Thousands of Americans, many of them retired persons, live in Mexico. They invest in, and occupy, homes and farms, but in order not to offend the Mexican constitutional restriction, title is held in trust for them by a Mexican bank, title company, or individual. This is not done covertly, but openly, and it is accepted as an appropriate policy by Mexican officials. Indeed, the process is frequently advertised in publications in order to encourage Americans to live south of our border and to help stimulate the Mexican economy.
As the majority relate, Wong invested in Mexican farm land, though title was held as an accommodation by one Mario Cota, a Mexican citizen. Wong and Cota then formed a Mexican corporation, with stock held by Mexican nationals, to run the farming operation. There was nothing improper, immoral or illegal about that enterprise. And Tenneco, which entered into marketing agreements in California for the produce of the enterprise, was [39 Cal.3d 140] fully aware of the manner in which title was held. Until Wong's financial fortunes waned, Tenneco was happy to accept the benefits of successive marketing contracts. Its sense of misguided morality appears to have risen in direct proportion to its decline in revenue.
The trial court's procedure is puzzling. It originally declined to dismiss the complaint on defendant's motion on the ground of illegality. An entire trial was held, and the matter submitted to a jury. Only after the jury returned a substantial verdict for plaintiff did the purported illegality of the transaction suddenly appear to the court. While one must accept wisdom even if it appears late, I cite the foregoing sequence to show that any purported illegality of the transaction was too subtle to be readily manifest.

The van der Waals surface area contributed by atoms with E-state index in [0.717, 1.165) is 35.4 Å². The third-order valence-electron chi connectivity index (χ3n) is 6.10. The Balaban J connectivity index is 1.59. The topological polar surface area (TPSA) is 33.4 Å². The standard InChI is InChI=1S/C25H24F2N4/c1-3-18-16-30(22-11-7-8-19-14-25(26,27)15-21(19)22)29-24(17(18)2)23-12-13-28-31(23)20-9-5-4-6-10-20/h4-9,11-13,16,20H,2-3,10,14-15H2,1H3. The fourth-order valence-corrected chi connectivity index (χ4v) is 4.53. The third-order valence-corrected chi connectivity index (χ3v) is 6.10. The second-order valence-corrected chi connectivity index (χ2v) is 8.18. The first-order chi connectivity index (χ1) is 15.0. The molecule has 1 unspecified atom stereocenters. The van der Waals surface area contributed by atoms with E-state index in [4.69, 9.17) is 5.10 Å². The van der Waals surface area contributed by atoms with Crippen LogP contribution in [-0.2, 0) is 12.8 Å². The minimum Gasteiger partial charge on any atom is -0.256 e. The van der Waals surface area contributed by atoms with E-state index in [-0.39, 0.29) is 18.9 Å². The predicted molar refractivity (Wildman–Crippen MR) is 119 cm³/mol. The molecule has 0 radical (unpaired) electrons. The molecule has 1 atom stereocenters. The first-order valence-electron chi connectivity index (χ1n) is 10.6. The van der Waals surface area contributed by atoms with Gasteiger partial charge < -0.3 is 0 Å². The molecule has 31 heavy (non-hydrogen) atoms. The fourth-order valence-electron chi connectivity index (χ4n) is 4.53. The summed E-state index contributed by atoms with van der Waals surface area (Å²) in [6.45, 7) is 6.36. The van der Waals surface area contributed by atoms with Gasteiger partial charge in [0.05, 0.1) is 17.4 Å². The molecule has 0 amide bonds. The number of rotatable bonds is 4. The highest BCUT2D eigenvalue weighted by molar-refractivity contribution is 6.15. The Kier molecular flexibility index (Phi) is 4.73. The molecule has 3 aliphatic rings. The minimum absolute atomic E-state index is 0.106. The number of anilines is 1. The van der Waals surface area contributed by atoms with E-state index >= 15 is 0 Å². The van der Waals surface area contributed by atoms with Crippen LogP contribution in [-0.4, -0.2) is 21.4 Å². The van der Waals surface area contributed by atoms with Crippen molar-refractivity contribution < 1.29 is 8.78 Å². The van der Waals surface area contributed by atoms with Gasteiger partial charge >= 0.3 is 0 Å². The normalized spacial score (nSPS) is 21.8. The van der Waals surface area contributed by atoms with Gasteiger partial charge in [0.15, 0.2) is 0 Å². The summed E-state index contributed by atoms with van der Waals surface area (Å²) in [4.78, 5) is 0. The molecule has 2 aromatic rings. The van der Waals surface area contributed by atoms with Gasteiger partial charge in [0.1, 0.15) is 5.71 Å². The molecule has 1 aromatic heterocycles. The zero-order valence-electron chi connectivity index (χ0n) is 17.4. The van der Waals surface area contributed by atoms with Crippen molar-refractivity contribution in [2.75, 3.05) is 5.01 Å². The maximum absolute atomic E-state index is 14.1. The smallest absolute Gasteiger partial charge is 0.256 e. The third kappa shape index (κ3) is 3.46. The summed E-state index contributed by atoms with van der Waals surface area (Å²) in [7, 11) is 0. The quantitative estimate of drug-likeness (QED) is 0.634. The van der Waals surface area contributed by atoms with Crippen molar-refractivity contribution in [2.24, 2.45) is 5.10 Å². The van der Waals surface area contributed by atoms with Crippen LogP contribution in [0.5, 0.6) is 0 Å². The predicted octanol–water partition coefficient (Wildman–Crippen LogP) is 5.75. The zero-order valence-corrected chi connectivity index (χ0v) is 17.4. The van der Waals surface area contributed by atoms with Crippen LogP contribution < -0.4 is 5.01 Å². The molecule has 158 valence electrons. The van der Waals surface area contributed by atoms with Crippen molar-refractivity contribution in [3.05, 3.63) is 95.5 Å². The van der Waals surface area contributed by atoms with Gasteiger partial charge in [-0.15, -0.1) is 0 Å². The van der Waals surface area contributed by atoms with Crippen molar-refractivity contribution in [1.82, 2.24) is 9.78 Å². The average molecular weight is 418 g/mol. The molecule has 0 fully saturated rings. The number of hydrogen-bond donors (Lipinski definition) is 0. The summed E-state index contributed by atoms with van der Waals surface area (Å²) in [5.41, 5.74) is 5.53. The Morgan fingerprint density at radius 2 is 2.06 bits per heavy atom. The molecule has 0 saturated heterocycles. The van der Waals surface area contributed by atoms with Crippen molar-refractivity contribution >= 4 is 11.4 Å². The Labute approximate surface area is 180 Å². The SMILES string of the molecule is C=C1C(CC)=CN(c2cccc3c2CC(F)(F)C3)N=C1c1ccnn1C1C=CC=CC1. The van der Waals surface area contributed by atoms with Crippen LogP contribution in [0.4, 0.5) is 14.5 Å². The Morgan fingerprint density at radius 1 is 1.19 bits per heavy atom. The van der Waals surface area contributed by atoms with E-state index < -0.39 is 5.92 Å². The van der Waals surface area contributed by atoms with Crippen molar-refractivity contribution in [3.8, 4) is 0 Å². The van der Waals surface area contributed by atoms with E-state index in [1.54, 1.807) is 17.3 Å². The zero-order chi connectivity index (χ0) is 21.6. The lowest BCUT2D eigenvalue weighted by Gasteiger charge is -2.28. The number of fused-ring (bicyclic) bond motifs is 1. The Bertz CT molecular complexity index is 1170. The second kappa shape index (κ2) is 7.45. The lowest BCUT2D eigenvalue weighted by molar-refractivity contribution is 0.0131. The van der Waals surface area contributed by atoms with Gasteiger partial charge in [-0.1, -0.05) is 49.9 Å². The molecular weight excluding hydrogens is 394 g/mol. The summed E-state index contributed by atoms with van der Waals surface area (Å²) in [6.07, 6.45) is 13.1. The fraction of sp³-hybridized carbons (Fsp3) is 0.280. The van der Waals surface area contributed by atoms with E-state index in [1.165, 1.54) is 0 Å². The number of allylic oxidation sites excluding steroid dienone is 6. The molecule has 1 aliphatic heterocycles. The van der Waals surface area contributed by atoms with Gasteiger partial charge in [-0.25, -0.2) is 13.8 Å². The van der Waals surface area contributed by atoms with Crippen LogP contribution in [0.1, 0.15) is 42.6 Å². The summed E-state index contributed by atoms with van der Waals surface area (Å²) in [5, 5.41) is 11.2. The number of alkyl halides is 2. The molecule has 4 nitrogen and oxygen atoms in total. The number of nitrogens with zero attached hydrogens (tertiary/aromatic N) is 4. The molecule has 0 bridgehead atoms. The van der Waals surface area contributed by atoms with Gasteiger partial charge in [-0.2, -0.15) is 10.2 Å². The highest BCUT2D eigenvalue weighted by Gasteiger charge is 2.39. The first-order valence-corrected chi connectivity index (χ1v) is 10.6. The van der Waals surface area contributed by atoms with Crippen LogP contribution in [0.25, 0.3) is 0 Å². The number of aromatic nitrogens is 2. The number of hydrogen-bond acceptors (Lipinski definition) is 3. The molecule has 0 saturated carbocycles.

Assuming arguendo that there had been some illegality in Wong's original operation in Mexico ¶ a fact I do not concede ¶ the transaction there has long since terminated. This is not a situation in which California courts have been asked to lend their dignity to a continuing transaction. "[W]hen the illegal transaction has been consummated; when no court has been called upon to give aid to it; when the proceeds of the sale have actually been received, and received in that which the law recognizes as having had value; and when they have been carried to the credit of the plaintiffs, the case is different. The court is there not asked to enforce an illegal contract." (Planters' Bank v. Union Bank (1872) 83 U.S. 483, 499-500 [21 L.Ed. 473, 479-780], cited with approval in Denning v. Taber (1945) 70 Cal.App.2d 253, 257 [160 P.2d 900], and in Norwood v. Judd (1949) 93 Cal.App.2d 276, 287 [209 P.2d 24].)